Consecration Acres

"If ye labor with all your might, I will consecrate that spot that it shall be made holy."

Talking myself out of things and rain needed

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We have been struck with illness the last couple of days. Mine is acting like a flu (fever, body aches, swollen glands) while Elijah’s is acting more like a severe cold (congestion, cough). I am praying that it stops with us, but bracing myself for a rough week.

In the groggy places between naps I am supposed to be getting the bare root berries ordered. We are pushing it again. (I hope some day we will be organized enough not to do this anymore….) I have talked myself out of trying to plant 100 or so more strawberry plants in addition to 400 feet of cane berries and grapes. Besides the planting, more strawberries would require more raised beds. Since we’re planning to put in at least 1000 (it may be a lot more than that…I was really foggy-brained last night when we ran the numbers) square feet of raised beds for the vegetable garden this year, I imagine this particular activity is not going to be at the top of anyone’s want-to-do list in the near future. Next year will be fine. I’m even considering skipping putting in blueberries and “blueberries” (serviceberries, honeyberries and other substitutes that might do better here) this year. That one is harder to talk myself out of.

As I look out of my back windows onto a yard taken over by poultry, I am also talking myself out of getting more hens when we order our meat flock. I am having to resist the siren song of Golden Laced Wyandottes (oooh, pretty feathers) and Black Copper Marans (oooh, pretty eggs) and Olive Eggers (more pretty eggs). Let this be a warning to all—buying chickens can become an addiction.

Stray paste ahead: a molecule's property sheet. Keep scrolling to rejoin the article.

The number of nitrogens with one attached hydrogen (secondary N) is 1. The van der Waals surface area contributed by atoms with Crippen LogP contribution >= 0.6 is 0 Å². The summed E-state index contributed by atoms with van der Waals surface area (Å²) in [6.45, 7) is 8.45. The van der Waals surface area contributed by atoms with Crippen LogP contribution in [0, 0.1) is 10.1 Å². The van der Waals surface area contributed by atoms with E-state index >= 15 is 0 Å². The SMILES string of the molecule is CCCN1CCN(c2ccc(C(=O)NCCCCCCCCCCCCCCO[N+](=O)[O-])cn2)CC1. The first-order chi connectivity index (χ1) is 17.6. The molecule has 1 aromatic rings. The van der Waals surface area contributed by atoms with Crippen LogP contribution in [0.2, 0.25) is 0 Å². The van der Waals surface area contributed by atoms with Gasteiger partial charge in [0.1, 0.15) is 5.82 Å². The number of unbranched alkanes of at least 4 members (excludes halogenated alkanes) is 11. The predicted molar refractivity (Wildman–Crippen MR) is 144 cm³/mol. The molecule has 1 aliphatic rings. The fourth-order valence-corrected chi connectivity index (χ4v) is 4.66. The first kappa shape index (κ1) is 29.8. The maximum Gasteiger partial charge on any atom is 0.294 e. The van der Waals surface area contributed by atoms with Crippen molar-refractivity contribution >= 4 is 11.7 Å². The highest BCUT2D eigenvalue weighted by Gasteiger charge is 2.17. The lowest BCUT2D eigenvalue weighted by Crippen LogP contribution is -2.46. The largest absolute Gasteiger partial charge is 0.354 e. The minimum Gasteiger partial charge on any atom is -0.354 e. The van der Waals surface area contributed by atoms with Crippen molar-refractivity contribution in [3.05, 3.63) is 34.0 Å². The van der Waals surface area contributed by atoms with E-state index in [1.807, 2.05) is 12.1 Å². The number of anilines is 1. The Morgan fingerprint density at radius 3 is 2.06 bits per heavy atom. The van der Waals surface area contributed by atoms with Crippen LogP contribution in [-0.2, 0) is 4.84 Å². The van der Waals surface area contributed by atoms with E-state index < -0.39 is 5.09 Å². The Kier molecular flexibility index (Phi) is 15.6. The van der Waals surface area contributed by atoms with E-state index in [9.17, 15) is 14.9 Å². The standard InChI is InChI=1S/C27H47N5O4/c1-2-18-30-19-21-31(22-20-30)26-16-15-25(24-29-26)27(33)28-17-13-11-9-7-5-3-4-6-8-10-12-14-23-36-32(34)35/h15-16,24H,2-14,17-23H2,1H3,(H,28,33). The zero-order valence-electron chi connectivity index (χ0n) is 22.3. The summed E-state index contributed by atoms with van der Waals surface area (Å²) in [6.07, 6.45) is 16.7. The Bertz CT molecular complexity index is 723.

We have been looking into buying an old treadle sewing machine for a while. I like the fact that they were built before planned obsolescence became a thing and that the treadle can provide power to a sewing machine or to other machines with a bit of rigging. I have a couple I am looking at and came across this site with a series of step-by-step questions to help identify Singer models. Nifty. This one’s also pretty good, as this was exactly what I was trying to do.  And then this was good in helping me to decide which ones were worth pursuing.  Although, honestly, probably any of these models, in good condition, would be many times better than the one I’ve got now—and I like my machine, I could just do without all the plastic parts.

In my craigslist searches I’ve had to talk myself out of a pretty awesome 10-treadle loom that popped up under “treadle”. The seven hours of drive time significantly hacked into its appeal. Not to mention the untold hours of learning to use it, acquire or make fiber to weave, etc. Maybe if we had super-long, non-gardening winters here. Not now, not now, not now…

Our neighbor with full-size construction equipment came out and did an initial rough-level of the area where we are going to put in the beds. He confirmed that that area was nearly dirt-less and that we’d made a good choice not trying to rehabilitate the (lack of) soil into garden plots. My husband’s initial estimates put concrete block beds slightly less expensive than wood. Fine, but I wish that blocks were also slightly less heavy. I need to find someone that will deliver them by the pallet.

After a satisfyingly soggy December, our January has been entirely rainless. We keep having little flickers of 10%-chance-of-rain off five days in the future that evaporates before we get there. Bad for us and bad for everyone else as California is the source of much of the country’s food. Join us in prayer.


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